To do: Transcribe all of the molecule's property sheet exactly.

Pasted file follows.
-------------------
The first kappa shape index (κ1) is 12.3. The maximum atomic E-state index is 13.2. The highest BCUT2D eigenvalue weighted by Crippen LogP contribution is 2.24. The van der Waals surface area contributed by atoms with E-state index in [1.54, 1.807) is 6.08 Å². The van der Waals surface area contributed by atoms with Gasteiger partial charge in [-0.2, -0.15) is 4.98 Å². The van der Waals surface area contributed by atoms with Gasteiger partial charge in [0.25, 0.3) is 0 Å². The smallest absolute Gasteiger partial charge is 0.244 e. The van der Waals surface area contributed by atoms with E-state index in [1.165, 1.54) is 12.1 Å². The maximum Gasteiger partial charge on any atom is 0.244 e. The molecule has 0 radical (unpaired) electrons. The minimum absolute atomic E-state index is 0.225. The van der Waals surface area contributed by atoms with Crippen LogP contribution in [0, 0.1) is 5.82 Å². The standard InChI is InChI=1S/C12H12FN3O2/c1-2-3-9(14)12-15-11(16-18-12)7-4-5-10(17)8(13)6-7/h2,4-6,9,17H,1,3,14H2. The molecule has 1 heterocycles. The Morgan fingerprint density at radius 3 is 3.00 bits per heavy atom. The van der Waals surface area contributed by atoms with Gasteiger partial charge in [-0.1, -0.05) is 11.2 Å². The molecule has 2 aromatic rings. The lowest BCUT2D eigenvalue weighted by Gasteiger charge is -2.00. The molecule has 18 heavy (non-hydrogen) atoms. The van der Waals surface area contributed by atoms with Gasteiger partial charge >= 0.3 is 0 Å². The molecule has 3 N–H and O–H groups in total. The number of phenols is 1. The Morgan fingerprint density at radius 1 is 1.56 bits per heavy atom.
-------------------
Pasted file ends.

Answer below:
The first kappa shape index (κ1) is 12.3. The maximum atomic E-state index is 13.2. The highest BCUT2D eigenvalue weighted by Crippen LogP contribution is 2.24. The van der Waals surface area contributed by atoms with E-state index in [1.54, 1.807) is 6.08 Å². The van der Waals surface area contributed by atoms with Gasteiger partial charge in [-0.2, -0.15) is 4.98 Å². The van der Waals surface area contributed by atoms with Gasteiger partial charge in [0.25, 0.3) is 0 Å². The smallest absolute Gasteiger partial charge is 0.244 e. The van der Waals surface area contributed by atoms with E-state index in [1.165, 1.54) is 12.1 Å². The maximum Gasteiger partial charge on any atom is 0.244 e. The molecule has 0 radical (unpaired) electrons. The minimum absolute atomic E-state index is 0.225. The van der Waals surface area contributed by atoms with Crippen LogP contribution in [0, 0.1) is 5.82 Å². The standard InChI is InChI=1S/C12H12FN3O2/c1-2-3-9(14)12-15-11(16-18-12)7-4-5-10(17)8(13)6-7/h2,4-6,9,17H,1,3,14H2. The molecule has 1 heterocycles. The Morgan fingerprint density at radius 3 is 3.00 bits per heavy atom. The van der Waals surface area contributed by atoms with Gasteiger partial charge in [-0.1, -0.05) is 11.2 Å². The molecule has 2 aromatic rings. The lowest BCUT2D eigenvalue weighted by Gasteiger charge is -2.00. The molecule has 18 heavy (non-hydrogen) atoms. The van der Waals surface area contributed by atoms with Gasteiger partial charge >= 0.3 is 0 Å². The molecule has 3 N–H and O–H groups in total. The number of phenols is 1. The Morgan fingerprint density at radius 1 is 1.56 bits per heavy atom.